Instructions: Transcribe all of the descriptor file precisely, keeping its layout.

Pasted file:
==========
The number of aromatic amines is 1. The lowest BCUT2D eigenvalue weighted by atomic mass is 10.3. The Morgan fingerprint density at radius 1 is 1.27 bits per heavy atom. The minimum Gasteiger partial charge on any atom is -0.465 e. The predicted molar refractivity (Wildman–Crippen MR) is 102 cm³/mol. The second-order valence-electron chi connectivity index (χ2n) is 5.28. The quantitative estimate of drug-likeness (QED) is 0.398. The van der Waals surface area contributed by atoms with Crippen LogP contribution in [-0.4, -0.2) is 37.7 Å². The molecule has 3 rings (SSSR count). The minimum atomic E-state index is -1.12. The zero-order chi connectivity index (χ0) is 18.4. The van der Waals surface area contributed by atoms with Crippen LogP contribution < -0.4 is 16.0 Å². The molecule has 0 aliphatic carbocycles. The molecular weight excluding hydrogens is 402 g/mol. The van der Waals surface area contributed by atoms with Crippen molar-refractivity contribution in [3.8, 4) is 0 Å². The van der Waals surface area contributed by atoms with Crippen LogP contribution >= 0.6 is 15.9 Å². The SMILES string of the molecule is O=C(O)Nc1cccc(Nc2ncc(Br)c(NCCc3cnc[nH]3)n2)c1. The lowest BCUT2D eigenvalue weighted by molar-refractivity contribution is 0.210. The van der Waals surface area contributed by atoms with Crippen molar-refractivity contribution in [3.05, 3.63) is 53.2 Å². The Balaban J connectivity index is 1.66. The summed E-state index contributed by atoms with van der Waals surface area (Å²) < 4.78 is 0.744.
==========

The number of aromatic amines is 1. The lowest BCUT2D eigenvalue weighted by atomic mass is 10.3. The Morgan fingerprint density at radius 1 is 1.27 bits per heavy atom. The minimum Gasteiger partial charge on any atom is -0.465 e. The predicted molar refractivity (Wildman–Crippen MR) is 102 cm³/mol. The second-order valence-electron chi connectivity index (χ2n) is 5.28. The quantitative estimate of drug-likeness (QED) is 0.398. The van der Waals surface area contributed by atoms with Crippen LogP contribution in [-0.4, -0.2) is 37.7 Å². The molecule has 3 rings (SSSR count). The minimum atomic E-state index is -1.12. The zero-order chi connectivity index (χ0) is 18.4. The van der Waals surface area contributed by atoms with Crippen LogP contribution < -0.4 is 16.0 Å². The molecule has 0 aliphatic carbocycles. The molecular weight excluding hydrogens is 402 g/mol. The van der Waals surface area contributed by atoms with Crippen molar-refractivity contribution in [3.8, 4) is 0 Å². The van der Waals surface area contributed by atoms with Crippen LogP contribution >= 0.6 is 15.9 Å². The SMILES string of the molecule is O=C(O)Nc1cccc(Nc2ncc(Br)c(NCCc3cnc[nH]3)n2)c1. The lowest BCUT2D eigenvalue weighted by molar-refractivity contribution is 0.210. The van der Waals surface area contributed by atoms with Crippen molar-refractivity contribution in [3.05, 3.63) is 53.2 Å². The Balaban J connectivity index is 1.66. The summed E-state index contributed by atoms with van der Waals surface area (Å²) < 4.78 is 0.744.